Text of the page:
Bitchin’ Space Pirates 6 – Oh, Those Wacky Pirates!
I enjoyed this episode quite a bit, particularly the first taste of true piracy we’ve witnessed thus far. I especially loved the interesting perspective on piracy in this world that comes via the folks riding the space cruise ship.
The initial set-up of Mouretsu Pirates seems to imply that pirating is somewhat Serious Business. They have official backing from the government, children inherit captaincy from parents, and there’s even electronic warfare. Marika’s decision to become a pirate captain is painted as a serious life decision that will change the course of direction her life takes. However, the piracy in which Marika and her crew engages is decidedly less serious than the tone that precedes it. On Twitter, kadian1364 referred to it as “Disney show-esque pirating”, and that description is right on the money.
This pirate raid is more like a stage show — VR training for pirate captains, if you will. The only people who are scared are those who have never witnessed a pirate raid before; indeed, the remaining passengers are rather excited to be invaded by Real Life Pirates, and all their stolen goods are covered by insurance, anyway, so there’s no real harm done. They even get to witness a Real Life Duel when one of their own (wink wink) bravely stands up to fight the dastardly pirate captain, that devious wench who would shoot an honest man after he has clearly emerged victorious in a one-on-one battle. I wouldn’t be surprised if there were a tip jar for the pirates off to the side.
It’s unclear to me whether this is a one-off thing (is this space cruiser a regular stop for trainee pirates?), or if this is the actual state of piracy, and the random battles of electronic warfare between ships are actually the exception rather than the rule. If the latter is the case, then this particular pirate story is an interesting look at the tale that I can’t recall seeing before, except in, say, Black Lagoon (and I don’t think the actual act and look of piracy is emphasized so much as the fact that Rock finds himself in a dark criminal world).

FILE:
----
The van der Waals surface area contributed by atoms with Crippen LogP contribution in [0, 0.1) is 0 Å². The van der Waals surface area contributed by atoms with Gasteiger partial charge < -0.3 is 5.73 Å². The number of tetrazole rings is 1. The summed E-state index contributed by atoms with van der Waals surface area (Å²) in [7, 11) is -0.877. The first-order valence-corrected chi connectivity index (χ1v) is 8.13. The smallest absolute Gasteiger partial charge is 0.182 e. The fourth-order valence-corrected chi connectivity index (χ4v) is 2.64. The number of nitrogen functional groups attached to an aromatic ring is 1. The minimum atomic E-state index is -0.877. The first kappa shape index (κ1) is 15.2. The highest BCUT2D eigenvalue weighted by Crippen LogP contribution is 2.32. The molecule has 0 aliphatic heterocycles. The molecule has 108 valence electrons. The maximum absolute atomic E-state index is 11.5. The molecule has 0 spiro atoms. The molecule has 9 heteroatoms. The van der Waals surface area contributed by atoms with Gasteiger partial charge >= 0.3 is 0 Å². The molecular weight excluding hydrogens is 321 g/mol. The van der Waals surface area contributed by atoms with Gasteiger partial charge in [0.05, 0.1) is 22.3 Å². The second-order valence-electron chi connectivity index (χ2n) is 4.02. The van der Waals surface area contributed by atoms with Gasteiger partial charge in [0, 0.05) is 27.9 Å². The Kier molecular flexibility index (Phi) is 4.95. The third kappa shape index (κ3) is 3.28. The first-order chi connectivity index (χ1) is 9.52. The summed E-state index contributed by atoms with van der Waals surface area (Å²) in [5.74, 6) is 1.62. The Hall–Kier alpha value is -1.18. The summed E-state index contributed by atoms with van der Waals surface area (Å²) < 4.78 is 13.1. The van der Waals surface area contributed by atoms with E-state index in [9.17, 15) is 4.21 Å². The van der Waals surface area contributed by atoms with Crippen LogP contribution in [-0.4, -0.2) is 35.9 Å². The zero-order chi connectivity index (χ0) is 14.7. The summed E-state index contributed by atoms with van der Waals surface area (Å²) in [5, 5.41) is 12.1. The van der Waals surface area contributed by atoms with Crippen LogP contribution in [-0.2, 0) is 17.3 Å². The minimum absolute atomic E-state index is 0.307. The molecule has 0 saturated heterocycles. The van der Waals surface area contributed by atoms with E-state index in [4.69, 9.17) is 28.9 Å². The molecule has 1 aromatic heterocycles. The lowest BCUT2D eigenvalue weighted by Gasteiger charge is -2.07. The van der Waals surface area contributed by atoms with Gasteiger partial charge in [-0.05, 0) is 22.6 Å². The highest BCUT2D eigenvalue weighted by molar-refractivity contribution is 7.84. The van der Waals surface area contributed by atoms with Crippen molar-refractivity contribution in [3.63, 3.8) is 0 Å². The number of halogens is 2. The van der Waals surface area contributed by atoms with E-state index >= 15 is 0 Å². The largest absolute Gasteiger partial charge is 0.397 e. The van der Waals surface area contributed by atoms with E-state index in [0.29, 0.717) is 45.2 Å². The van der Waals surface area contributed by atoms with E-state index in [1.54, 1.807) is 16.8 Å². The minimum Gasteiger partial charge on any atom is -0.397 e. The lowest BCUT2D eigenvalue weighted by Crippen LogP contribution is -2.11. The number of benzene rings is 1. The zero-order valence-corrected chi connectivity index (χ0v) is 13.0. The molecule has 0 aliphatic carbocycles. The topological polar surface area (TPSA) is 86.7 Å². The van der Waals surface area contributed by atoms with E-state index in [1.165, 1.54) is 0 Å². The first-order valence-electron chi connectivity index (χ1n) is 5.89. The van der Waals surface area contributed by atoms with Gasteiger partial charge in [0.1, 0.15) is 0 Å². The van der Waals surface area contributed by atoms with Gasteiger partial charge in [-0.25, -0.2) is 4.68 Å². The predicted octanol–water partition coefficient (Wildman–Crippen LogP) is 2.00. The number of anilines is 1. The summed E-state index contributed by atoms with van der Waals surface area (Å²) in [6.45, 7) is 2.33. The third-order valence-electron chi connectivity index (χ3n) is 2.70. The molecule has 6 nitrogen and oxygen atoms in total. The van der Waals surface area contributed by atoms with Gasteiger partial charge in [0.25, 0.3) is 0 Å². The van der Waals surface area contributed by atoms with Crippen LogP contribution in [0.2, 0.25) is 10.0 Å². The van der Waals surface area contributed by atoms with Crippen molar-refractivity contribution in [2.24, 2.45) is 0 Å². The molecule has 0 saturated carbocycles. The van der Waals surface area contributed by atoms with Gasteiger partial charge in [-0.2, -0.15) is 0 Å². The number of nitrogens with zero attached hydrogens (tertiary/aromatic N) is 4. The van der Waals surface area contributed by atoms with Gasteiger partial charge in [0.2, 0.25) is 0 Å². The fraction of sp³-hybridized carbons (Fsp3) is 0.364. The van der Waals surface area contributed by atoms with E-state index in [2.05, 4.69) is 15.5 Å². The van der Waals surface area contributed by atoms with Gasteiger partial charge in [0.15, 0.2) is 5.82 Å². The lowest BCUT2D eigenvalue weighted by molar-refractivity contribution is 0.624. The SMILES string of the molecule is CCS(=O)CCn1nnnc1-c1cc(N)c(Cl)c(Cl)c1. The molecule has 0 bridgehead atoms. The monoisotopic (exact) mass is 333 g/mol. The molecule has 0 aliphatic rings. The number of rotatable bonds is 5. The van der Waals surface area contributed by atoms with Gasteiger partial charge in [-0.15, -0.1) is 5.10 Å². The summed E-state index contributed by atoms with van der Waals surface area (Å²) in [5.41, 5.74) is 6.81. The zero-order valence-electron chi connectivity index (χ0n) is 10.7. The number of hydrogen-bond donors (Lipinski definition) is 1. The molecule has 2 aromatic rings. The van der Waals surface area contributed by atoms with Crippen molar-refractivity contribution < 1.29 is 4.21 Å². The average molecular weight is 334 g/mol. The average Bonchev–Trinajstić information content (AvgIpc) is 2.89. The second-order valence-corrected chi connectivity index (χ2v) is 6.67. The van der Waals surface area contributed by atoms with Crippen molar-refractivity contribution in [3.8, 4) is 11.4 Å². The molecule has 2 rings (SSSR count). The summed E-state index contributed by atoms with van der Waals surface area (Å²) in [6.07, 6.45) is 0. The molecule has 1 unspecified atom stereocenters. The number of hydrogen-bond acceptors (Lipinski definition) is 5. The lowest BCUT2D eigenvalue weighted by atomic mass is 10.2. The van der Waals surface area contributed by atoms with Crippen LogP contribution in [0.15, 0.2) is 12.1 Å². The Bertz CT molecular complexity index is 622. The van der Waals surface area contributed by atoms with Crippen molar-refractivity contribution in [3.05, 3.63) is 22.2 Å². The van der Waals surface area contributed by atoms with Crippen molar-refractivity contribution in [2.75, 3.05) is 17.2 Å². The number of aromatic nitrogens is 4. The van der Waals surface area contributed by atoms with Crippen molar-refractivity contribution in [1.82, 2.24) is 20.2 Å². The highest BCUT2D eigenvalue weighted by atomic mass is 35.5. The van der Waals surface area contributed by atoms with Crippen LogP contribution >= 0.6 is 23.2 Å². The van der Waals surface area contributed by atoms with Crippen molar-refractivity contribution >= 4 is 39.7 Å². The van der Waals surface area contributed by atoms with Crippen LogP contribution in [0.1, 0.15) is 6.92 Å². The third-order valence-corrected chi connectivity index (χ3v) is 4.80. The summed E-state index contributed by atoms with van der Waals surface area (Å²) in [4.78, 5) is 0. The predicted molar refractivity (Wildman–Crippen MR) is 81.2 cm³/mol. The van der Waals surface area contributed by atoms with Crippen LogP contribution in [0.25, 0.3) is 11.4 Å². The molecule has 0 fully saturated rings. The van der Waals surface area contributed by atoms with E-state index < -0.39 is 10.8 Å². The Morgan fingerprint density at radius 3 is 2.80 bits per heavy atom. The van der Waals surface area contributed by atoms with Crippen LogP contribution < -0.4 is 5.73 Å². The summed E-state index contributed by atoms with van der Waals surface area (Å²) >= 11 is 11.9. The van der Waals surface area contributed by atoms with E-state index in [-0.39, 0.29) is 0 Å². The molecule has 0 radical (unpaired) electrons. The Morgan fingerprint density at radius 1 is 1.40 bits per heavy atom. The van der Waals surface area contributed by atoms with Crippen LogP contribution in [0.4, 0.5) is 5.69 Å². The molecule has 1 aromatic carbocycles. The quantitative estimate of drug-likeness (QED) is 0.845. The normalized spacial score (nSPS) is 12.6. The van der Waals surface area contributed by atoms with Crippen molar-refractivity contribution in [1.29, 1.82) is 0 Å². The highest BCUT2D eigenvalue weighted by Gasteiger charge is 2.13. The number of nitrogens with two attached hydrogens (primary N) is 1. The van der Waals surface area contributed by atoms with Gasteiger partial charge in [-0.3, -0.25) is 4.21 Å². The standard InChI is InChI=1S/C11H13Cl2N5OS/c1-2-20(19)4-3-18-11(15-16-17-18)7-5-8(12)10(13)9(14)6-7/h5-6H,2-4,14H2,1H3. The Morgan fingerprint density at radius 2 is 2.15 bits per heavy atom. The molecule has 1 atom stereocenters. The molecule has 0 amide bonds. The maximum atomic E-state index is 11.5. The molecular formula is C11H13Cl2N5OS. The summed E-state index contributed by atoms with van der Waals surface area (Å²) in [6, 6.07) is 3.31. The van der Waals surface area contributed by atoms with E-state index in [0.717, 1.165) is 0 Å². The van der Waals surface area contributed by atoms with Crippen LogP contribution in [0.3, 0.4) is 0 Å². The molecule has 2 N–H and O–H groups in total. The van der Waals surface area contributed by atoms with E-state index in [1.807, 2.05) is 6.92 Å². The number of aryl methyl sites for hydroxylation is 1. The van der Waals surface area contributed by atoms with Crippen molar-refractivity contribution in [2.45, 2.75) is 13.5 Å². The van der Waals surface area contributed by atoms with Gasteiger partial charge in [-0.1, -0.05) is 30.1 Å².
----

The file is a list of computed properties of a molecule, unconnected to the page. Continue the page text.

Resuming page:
One of my favorite movie genres is the western. Many westerns and your basic pirate tale are similar in that they are romanticized to a significant degree — you have the high adventure on the open seas of pirate stories, and you have hard-working folks taming the harsh land and bringing justice and civilization to the wild in westerns. However, the western and the pirate tale have developed in vastly different ways in the mainstream — at least in America. I find it likely that this is because the western is tied so inextricably to America’s history. When people romanticize the western, they also romanticize America’s westward expansion; and so, too, as artists and people in general became more cynical and critical of our history, so too did filmmakers peek behind the curtain and poke holes in that romantic view of America’s history as viewed through the western.
I bring this up because American history is not so directly tied to the sea in our storytelling, so I haven’t seen it used as often as a lens through which we view culture. It’s usually swashbuckling and high adventure, which, believe me, is not a bad thing at all. But that history is precisely why Mouretsu Pirates‘ view of piracy interests me so. The barrier of entry is bureaucracy, and the actual pirating they do seems more ironic than anything. The crew of the Bettenmaru are truly modern pirates.
So, yes, this episode has me quite curious about the tone and direction of the series from here on out. I wonder what other surprises are in store!